Review of The Insolent by Antigama

Band: Antigama
Album: The Insolent
Release Date: 7 May 2015
Record Label: Selfmadegod Records
Buy CD ($10) or digital ($8) or vinyl ($15) or cassette tape ($8) from: Bandcamp

The Insolent by Antigama

At the end of every year I like to give my album review writers the chance to write about not their favorite album of the year but the one they think was most overlooked and deserving of more attention. The albums don’t have to be from the local scene like most of the reviews on DCHM and the choice is totally up to them. Today is Buzzo Jr’s turn and, well, I’ll let his words do the talking from here.

There was a ton of awesome heavy music that was released this year, but an unfortunate amount of it went rather unnoticed by most people. One of those releases that I felt wasn’t given enough praise this year was The Insolent. The Insolent is the newest full length album from grindcore outfit Antigama; a band that has been delivering punishing tunes ever since the they formed in Warsaw, Poland, at the dawn of the millennium. With their seventh album, Antigama offers up a vicious array of grindcore tracks that that experiment with tempo and technicality.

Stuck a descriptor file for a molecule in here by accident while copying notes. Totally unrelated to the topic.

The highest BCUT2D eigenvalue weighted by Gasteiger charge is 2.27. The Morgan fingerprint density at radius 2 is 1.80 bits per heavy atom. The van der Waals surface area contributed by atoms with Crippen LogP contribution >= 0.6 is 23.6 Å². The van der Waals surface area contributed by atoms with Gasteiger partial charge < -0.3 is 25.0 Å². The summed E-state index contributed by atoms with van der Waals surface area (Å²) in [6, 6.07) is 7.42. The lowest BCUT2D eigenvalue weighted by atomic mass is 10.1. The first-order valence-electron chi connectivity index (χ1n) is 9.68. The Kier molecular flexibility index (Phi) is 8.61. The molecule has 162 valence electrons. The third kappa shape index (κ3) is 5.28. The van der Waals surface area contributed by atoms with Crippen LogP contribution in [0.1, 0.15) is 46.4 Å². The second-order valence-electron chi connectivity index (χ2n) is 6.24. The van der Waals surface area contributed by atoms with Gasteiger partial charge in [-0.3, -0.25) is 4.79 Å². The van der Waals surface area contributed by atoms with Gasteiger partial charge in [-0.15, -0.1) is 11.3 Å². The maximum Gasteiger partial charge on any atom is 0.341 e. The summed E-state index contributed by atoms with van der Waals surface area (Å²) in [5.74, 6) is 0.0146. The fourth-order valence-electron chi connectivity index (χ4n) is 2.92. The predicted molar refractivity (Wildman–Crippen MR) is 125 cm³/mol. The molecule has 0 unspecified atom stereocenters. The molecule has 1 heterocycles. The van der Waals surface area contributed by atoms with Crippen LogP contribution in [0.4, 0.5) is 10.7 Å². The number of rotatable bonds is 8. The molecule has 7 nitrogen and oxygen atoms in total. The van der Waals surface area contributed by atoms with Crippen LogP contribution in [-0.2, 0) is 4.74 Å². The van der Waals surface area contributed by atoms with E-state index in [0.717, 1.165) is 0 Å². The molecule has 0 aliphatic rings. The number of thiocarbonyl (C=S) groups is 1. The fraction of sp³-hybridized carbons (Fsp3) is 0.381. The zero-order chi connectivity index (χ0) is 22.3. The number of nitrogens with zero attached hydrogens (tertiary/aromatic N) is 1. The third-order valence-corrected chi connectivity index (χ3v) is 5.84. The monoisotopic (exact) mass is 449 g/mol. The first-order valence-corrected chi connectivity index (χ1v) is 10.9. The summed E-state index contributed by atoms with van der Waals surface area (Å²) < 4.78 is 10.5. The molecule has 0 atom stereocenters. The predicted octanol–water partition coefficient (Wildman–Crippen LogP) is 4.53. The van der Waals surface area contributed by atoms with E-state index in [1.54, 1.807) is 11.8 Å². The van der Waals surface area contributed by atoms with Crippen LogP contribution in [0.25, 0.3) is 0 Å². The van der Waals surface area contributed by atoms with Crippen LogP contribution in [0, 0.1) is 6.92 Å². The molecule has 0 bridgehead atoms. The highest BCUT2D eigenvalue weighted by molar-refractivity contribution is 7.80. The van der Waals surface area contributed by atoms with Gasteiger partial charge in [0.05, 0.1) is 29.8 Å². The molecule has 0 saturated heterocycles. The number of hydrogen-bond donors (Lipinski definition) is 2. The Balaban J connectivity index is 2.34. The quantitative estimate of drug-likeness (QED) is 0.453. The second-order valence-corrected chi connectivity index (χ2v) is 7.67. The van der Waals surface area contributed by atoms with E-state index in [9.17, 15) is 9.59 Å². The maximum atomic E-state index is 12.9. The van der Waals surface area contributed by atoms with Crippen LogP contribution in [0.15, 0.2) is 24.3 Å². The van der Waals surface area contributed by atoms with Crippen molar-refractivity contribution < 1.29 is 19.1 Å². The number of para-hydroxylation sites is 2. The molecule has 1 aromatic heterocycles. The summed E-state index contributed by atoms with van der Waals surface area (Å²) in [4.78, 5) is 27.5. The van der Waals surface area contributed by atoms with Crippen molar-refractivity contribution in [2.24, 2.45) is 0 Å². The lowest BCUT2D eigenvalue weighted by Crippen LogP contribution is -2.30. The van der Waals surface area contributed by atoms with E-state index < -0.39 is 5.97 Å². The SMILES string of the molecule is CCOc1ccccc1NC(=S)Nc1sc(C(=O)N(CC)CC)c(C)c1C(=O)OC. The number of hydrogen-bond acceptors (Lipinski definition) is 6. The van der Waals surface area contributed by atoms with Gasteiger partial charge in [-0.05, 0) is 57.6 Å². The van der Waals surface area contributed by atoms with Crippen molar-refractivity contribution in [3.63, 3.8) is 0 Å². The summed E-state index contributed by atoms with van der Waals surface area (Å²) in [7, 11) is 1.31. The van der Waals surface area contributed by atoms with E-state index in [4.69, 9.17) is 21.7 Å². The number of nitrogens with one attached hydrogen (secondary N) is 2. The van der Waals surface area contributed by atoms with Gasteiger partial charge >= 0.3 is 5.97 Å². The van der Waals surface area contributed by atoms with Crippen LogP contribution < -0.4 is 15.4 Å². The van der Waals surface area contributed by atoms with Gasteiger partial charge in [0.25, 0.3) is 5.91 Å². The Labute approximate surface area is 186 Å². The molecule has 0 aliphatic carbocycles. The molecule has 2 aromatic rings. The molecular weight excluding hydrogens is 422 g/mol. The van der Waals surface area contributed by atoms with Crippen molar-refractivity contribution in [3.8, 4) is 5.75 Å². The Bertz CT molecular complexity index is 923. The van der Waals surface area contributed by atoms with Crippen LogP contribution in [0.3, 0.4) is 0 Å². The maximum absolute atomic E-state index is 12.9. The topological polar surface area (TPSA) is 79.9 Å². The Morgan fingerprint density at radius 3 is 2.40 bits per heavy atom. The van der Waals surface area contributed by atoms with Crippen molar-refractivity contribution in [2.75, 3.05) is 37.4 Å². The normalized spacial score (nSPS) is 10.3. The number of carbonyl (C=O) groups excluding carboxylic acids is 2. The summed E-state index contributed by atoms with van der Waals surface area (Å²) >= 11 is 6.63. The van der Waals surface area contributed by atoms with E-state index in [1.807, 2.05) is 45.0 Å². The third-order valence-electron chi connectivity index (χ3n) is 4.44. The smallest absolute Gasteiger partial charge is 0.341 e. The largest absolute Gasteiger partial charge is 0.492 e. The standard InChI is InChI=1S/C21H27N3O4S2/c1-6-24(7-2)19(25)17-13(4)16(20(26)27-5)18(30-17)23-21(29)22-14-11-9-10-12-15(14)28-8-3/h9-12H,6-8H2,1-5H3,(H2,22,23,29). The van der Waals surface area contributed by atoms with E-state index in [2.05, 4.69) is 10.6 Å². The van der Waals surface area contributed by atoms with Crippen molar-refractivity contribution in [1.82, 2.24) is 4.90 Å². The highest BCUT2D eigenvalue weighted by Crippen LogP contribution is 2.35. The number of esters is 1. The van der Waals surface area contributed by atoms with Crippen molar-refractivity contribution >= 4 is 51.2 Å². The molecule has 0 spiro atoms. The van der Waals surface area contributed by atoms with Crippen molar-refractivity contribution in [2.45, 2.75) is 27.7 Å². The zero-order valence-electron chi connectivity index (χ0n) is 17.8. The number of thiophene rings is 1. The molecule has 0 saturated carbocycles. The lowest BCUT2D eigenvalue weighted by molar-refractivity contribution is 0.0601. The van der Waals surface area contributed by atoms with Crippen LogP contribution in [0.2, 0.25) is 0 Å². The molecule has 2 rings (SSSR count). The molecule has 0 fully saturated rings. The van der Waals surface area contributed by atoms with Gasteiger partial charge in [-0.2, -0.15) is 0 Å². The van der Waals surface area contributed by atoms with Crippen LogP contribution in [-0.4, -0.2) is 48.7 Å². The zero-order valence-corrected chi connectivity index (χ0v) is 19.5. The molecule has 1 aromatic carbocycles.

The Insolent comes roaring straight out of the gate with the one-two punch of the tracks “Reward or Punishment” and “Foul Play,” both of which consist of blisteringly fast blast beats and energetic guitar riffs. Keeping within standard grindcore conventions, these first two tracks are very short; with neither of them breaking the two minute mark. Those who think that they are in for just another standard grindcore album are in for a surprise however, as they will soon realize that as the album progresses, the tracks get longer and more and more experimental. The next two tracks “Data Overload” and “Used To” bring the tempo of the album down slightly with distorted, industrial sounding grooves that are interspersed with sections of the familiar break neck speed found at the start of the record. Some grindcore bands often treat the bass guitar as a secondary instrument or shirks it in the production entirely making it all but inaudible and placing more emphasis to the lead guitar. This isn’t the case on this album however; Sebastian Kucharski’s bass is nice and audible, giving off a strong metallic twang. The flow of the album changes up again with “Randomize the Algorithm”; one of the more technical tracks on the album. The track opens with a brief audio sample from the 1995 supernatural horror film The Prophecy, (a pretty bad film in my not so humble opinion) and soon erupts into a barrage of start/stop riffage, dynamic bass lines, and tortured vocals roaring over it all. Sebastian Rockicki shows off his proficient guitar skills on this track especially; fusing traditional grindcore structures with more complex patterns to create a harsh, atonal sound that seems to take influence from the industrial sounds of Godflesh and the multi-layered, dissonant tunes found in GorgutsObscura album. The title track that soon follows is also jam packed with varying time signatures and corkscrewing riffs. The drumming on The Insolent is fantastic, and the title track provides the best example of Paweł Jaroszewicz’s incredible versatility on the drum kit. In the span of only two minutes, he transitions from hyperspeed blast beats to jazzy, polyrhythmic drum fills; meshing perfectly with the bass and guitar barrage provided by the two Sebastians.